Creating comics can be a solitary experience. The time required to pursue what most of us are doing as a hobby or ambition can exceed the 40-hour work week. Choose the path of total creative control – performing all writing, art and production chores by your lonesome – and bind yourself to a kind of social celibacy. Opt for industry-style collaboration, fulfilling just one or two of those duties, and you’ll still spend countless hours glued to a computer or art desk. Factor in long-distance working relationships between work-from-home creatives and your personal interactions resolve as email threads, Facebook posts, Skype sessions. Level up and join the ranks of professionals? Eliminate your previous exterior workplace life and restrict your socializing to conventions and conclaves.
Actively creating comics requires huge amounts of effort and focus. You must be capital-C committed to accomplish your goals. Honoring that commitment proves very difficult for many. Unless driven by compulsive need to produce, or whip-cracked into productivity by a third party (boss), the work dwindles, interest fades. You talk about your big plans to create the next great series or graphic novel, then spend your available hours playing video games. Skip the sequentials to post easy pin-ups on Deviant Art. Binge watch streaming TV shows. Maybe even go out of doors and meet real people.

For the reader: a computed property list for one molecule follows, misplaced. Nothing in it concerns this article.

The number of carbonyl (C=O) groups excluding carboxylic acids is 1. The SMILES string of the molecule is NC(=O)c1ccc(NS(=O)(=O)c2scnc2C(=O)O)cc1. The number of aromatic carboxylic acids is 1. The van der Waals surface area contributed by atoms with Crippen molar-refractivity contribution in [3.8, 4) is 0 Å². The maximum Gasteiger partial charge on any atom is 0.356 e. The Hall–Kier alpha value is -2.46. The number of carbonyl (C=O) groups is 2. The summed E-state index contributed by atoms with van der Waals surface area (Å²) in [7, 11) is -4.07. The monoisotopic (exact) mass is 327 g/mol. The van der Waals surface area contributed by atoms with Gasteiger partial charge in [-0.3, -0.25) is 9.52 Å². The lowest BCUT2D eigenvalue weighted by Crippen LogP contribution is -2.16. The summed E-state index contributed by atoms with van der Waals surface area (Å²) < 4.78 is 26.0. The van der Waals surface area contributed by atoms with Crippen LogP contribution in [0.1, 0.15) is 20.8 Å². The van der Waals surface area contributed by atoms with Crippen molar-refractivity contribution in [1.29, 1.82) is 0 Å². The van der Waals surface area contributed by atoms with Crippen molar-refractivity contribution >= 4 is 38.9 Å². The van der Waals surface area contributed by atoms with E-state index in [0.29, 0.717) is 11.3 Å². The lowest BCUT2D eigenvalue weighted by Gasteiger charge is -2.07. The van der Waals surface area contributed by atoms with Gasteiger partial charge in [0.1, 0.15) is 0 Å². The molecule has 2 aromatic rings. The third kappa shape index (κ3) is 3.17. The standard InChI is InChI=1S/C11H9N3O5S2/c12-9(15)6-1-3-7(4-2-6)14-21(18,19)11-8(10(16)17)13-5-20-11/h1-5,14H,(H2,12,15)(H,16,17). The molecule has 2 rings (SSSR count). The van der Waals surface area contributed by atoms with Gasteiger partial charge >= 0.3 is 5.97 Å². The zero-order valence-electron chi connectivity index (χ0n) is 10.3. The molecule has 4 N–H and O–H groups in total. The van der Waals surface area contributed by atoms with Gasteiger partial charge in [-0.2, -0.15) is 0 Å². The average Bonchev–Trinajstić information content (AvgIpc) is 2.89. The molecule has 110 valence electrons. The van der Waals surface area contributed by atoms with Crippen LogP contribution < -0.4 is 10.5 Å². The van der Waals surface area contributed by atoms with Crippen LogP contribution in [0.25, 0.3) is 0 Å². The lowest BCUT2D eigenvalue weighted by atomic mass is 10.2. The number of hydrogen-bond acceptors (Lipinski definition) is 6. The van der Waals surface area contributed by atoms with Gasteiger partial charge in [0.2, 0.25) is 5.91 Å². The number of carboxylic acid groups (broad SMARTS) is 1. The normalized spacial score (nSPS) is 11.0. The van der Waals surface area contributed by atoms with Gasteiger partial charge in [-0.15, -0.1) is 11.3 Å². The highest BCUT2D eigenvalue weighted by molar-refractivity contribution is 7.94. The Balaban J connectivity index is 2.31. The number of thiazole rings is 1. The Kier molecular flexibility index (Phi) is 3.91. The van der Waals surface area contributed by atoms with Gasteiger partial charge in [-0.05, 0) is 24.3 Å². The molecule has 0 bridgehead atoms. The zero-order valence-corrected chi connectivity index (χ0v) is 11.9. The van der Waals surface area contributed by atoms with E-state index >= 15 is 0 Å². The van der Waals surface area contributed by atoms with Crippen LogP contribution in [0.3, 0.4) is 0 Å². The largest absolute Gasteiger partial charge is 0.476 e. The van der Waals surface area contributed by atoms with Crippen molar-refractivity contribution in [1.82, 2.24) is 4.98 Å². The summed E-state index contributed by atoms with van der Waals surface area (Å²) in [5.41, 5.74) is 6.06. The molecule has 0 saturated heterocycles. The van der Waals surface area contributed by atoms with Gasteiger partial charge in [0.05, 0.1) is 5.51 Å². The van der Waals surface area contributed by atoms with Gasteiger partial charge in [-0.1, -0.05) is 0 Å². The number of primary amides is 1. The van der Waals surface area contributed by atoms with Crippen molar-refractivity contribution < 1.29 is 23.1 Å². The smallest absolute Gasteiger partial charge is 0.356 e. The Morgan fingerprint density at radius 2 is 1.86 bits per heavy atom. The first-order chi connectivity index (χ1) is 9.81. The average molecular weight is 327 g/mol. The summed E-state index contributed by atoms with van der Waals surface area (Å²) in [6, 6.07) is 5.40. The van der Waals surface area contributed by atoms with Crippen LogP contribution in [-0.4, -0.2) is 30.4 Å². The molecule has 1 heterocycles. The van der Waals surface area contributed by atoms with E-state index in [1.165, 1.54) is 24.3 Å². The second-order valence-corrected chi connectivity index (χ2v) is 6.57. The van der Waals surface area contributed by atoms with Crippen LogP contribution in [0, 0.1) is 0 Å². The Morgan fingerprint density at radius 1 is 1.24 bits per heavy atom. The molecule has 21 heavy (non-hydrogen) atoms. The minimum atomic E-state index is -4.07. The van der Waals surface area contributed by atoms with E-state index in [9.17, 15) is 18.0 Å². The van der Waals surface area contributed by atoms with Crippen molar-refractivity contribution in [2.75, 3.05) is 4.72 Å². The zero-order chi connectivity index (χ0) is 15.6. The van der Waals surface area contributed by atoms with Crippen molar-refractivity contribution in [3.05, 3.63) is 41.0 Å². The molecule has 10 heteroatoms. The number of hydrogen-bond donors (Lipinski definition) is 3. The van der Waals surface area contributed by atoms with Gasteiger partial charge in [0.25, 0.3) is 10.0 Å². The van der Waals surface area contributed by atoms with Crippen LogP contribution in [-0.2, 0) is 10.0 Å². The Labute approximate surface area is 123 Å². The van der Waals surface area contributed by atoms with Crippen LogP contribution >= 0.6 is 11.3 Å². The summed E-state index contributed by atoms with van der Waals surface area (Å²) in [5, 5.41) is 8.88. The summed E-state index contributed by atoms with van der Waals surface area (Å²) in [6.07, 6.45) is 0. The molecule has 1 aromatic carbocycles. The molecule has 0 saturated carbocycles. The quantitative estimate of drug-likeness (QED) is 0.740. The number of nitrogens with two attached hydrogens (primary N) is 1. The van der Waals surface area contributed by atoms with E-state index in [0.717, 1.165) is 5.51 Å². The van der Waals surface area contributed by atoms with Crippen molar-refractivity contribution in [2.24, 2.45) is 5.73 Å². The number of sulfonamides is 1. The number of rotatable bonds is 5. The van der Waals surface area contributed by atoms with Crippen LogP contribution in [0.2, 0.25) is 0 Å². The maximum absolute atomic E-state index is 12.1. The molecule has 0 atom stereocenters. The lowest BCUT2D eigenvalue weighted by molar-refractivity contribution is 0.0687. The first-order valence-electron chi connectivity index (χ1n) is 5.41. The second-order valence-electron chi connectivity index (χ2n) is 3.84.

How do you repel that quagmire of wasted time and keep the creative fires lit AND score some much needed social time? Get out and form a comic creator group.
Why Form a Comic Creator Group?
A creative group provides a real-time feedback loop for your efforts. An interested audience, ready to review and discuss your work, is incredibly valuable, particularly when they are not close friends and therefore apt to be more honest. Spouse, siblings, and longtime friends make poor objective readers/viewers. Their feedback may lack insight or constructive criticism. You need fresh eyes, honed by exposure to and scrutiny of the comics medium, to evaluate your creations, to praise your accomplishments or offer helpful advice.